The manufacturers of Feliway state that other strong smells such as disinfectants can decrease the efficacy of the pheromone spray, and these are very commonly used in veterinary settings. It’s likely this is also the case for Dog Appeasing Pheromone.

Separation from people

A study looked at the use of Dog Appeasing Pheromone with behavior modification and compared it to Clomipramine (a tricyclic antidepressant often used for separation anxiety in dogs) and behavior modification in dogs with separation anxiety (Gaulthier et al., 2005). The homes were assigned to either the pheromone or Clomipramine , and were blind to treatment. This was done by having capsules that either contained the medication or a placebo, and the diffusers were filled with either pheromone or a placebo. The researchers found similar improvements in both groups after approximately one month, including sleep, signs of destruction, vocalization, urination or defecation in the house, and self-licking. Participants mentioned in the study that they found the diffuser easier to use than giving their pet Clomipramine. However, it is important to note that one of the authors is an owner of the company that makes the synthetic pheromone.

Interactions between animals

A more recent study looked at intercat aggression in households (DePorter et al., 2019). As part of the study, participants were given instructions on how to handle aggressive events (using redirection, positive reinforcement, and classical conditioning), how to score body language and aggression events, and then were assigned to either a Feliway or a control group – both having diffusers in the home but the control group did not have pheromones in the diffuser. Over a period of a month, aggression on the whole decreased, very likely due to the training delivered. A certain periods of time, the Feliway group had lower aggression than the control group, showing a potential benefit for the Feliway in conjunction with behavior modification.

Another study looked at the interactions between dogs and cats in homes (Prior & Mills, 2020). Homes were assigned to either Adaptil (Dog Appeasing Pheromone) or Feliway Friends (Cat Appeasing Pheromone). Owners were asked to score both their dogs and cats on a variety of interactions that they observed, including undesirable and desirable behaviors. On the whole, throughout the 6 week study the undesirable interactions decreased and the desirable ones increased. In both groups, they saw a decrease in dogs chasing cats where the cats run away, cats hiding from dogs, cats and dogs staring at one another, and the dog barking at the cat. In the homes with Adaptil they found an increase in friendly greetings between the animals and time spent relaxed in the same room. Dog relaxation scores increased in the Adaptil group, and cat relaxation scores increased in the Feliway Friends groups. There were some concerns with this study as the number of animals in the home was not taking into account, there was no control group to compare the pheromone treatments to, however it does show some promise for dog-cat interactions.

What’s the verdict on pheromones?

I’ve gone through some of the research that we have on pheromones in dogs and cats, some seem to show some promise, and there are several others that have shown little efficacy. In knowing this, I thought I’d let you know what I recommend to clients in these situations.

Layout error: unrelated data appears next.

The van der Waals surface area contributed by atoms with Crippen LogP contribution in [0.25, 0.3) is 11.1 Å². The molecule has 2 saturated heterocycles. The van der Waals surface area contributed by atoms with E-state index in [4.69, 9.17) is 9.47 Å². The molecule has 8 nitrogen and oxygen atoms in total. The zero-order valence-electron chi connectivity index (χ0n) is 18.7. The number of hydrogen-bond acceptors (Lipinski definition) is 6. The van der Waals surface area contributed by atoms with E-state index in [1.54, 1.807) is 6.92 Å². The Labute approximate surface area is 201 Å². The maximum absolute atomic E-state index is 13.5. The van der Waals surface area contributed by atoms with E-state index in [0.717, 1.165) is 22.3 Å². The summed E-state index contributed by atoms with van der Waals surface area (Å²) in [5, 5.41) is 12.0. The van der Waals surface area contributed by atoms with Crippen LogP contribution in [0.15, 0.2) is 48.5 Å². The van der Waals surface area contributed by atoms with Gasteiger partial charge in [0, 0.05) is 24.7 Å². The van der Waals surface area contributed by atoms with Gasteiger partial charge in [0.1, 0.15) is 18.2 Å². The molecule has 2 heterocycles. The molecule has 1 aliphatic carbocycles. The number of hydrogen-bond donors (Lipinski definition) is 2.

With all of my clients, we implement a management plan as well as a behavior modification and training plan. Sometimes, this includes recommendations to speak to their veterinarian about medication, and also homeopathics and pheromones. I always explain that the research is inconclusive at the moment, but they are believed to be very safe and that there is potential they may find it effective in addition to the other work we’re doing.

If you’d like a less technical version of this to share with clients, one can be found at the Landmark Behaviour blog that is written for pet owners.


DePorter, T.L., Bledsoe, D.L., Beck, A., Ollivier, E., 2019. Evaluation of the efficacy of an appeasing pheromone diffuser product vs placebo for management of feline aggression in multi-cat households: a pilot study. Journal of Feline Medicine and Surgery. 21:293–305.

Frank, D., Beauchamp, G., Palestrini, C. 2010. Systematic Review of the Use of Pheromones for Treatment of Undesirable Behavior in Cats and Dogs. Journal of the American Veterinary Medical Association. 236:1308–1316.

Gaultier, E., Bonnafous, L., Bougrat, L., Lafont, C., Pageat, P. 2005. Comparison of the efficacy of a synthetic dog-appeasing pheromone with clomipramine for the treatment of separation-related disorders in dogs. The Veterinary Record. 156:533-538.

Kim, Y.-M., Lee, J.-K., Abd El-aty, A.M., Hwang, S.-H., Lee, J.-H., Lee, S.-M. 2010. Efficacy of Dog-Appeasing Pheromone (DAP) for Ameliorating Separation-Related Behavioral Signs in Hospitalized Dogs. Canadian Veterinary Journal. 51:380–384.

Landsberg, G.M., Beck, A., Lopez, A., Deniaud, M., Araujo, J.A., Milgram, N.M. 2015. Dog-appeasing pheromone collars reduce sound-induced fear and anxiety in beagle dogs: a placebo-controlled study. Veterinary Record. 177:260.

Prior, M.R., Mills, D.S. 2020. Cats vs. dogs: The efficacy of Feliway Friends and Adaptil products in multispecies homes. Frontiers in Veterinary Science. 7:399.

Van Vertloo, L.R., Carnevale, J.M., Parsons, R.L., Rosburg, M., Millman, S.T. 2021. Effects of waiting room and feline facial pheromone experience on blood pressure in cats. Frontiers in Veterinary Science. 8:640751.